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5 Biggest Bargains In Baseball

Tickers in this article: BUD GM MA
NEW YORK ( TheStreet) -- Baseball's opening day comes early this year, but baseball fans' wallets are already open and emptying.

Major League Baseball increased its revenue 4.5% last year, to a record $7 billion, while drawing 0.6% fewer fans than the year before. For the second straight year, half the teams in the league spent their season drawing 61% of their stadium's capacity or less and the fans who stuck around were hit with a 1.5% average hike in ticket prices, according to Team Marketing Research.

The New York Yankees and Boston Red Sox ended up paying the league's luxury tax, thanks to $206 million and $163 million payrolls, but 24 of the league's 32 teams had payrolls that were less than half of what the Yankees doled out, and the four teams at the bottom of the payroll pile doled out a third of what the Red Sox spent on players last year. Not surprisingly, 17 of the league's 32 teams saw a drop in attendance as fans fled with such sponsors as Anheuser-Busch InBev (BUD) , GM(GM) and MasterCard(MA) .

Even when fans have spent generations rooting for their beloved laundry, it eventually comes down to value. Is it worth paying the highest tickets prices in the league to go to Fenway Park and sing Sweet Caroline when the Red Sox's $163 million couldn't even buy a playoff berth? Is it worth paying $11 less than the league average to see the Pittsburgh Pirates play when they haven't made the playoffs or had a winning season in 19 years and keep giving franchise players such as Jason Bay tickets on the fastest plane out of town? It's ultimately up to the fan, but as Tampa Bay Rays fans and their slumping attendance numbers last year can attest, even low ticket prices and high winning percentages (such as the one that gave the Rays the AL East and a playoff berth last year) aren't sure signs of success.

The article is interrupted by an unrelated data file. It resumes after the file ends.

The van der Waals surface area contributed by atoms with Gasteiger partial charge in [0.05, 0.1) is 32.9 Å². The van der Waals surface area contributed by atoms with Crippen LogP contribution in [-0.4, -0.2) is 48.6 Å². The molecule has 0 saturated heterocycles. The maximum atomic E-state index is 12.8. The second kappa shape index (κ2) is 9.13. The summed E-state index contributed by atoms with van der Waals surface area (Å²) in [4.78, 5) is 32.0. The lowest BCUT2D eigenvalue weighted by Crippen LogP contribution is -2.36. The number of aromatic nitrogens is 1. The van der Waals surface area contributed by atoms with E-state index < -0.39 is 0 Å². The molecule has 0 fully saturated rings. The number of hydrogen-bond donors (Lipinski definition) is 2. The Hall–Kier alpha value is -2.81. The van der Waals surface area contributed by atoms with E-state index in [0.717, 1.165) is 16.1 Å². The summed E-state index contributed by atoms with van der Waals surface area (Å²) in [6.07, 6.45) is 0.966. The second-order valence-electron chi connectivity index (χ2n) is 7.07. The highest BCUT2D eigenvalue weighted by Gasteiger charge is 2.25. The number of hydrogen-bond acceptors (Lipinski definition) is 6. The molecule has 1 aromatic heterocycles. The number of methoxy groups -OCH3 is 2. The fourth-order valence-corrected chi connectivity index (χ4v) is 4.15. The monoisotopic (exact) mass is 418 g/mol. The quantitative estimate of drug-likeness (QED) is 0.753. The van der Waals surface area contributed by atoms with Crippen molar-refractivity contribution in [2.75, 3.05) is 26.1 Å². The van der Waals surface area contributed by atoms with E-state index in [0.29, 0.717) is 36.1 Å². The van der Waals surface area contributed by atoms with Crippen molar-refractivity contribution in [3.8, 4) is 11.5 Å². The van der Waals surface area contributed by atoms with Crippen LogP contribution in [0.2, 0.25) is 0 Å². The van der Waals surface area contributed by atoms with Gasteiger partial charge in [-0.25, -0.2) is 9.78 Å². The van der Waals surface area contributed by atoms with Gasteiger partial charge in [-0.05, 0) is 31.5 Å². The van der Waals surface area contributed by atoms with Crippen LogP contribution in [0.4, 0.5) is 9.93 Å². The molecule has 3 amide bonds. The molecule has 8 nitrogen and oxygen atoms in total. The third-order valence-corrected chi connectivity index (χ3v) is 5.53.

TheStreet took a look at the league going into the 2011 season and found five teams that give their fans the most return for the least money. The Rays would have been included, but when third baseman Evan Longoria had to plead with fans last year to come out to watch a team with the fifth-lowest ticket prices in the league make a playoff run, we're not sure anything has enough bang for that city's buck:

Los Angeles Angels of Anaheim
2010 record: 80-82 (Third in AL West, no playoffs)
2010 average ticket price: $18.93 (Fifth-lowest in the league)
Losing record? No playoffs? Where's the value in that?


How quickly fans forget. With the average ticket price of a small-market team, the Angels have made the playoffs in six of the past nine years. Even last year, when the loss of first baseman Kendry Morales and the so-so pickup of pitcher Dan Haren took a lot of the excitement out of Angel Stadium, owner Artie Moreno plowed $105 million into the team.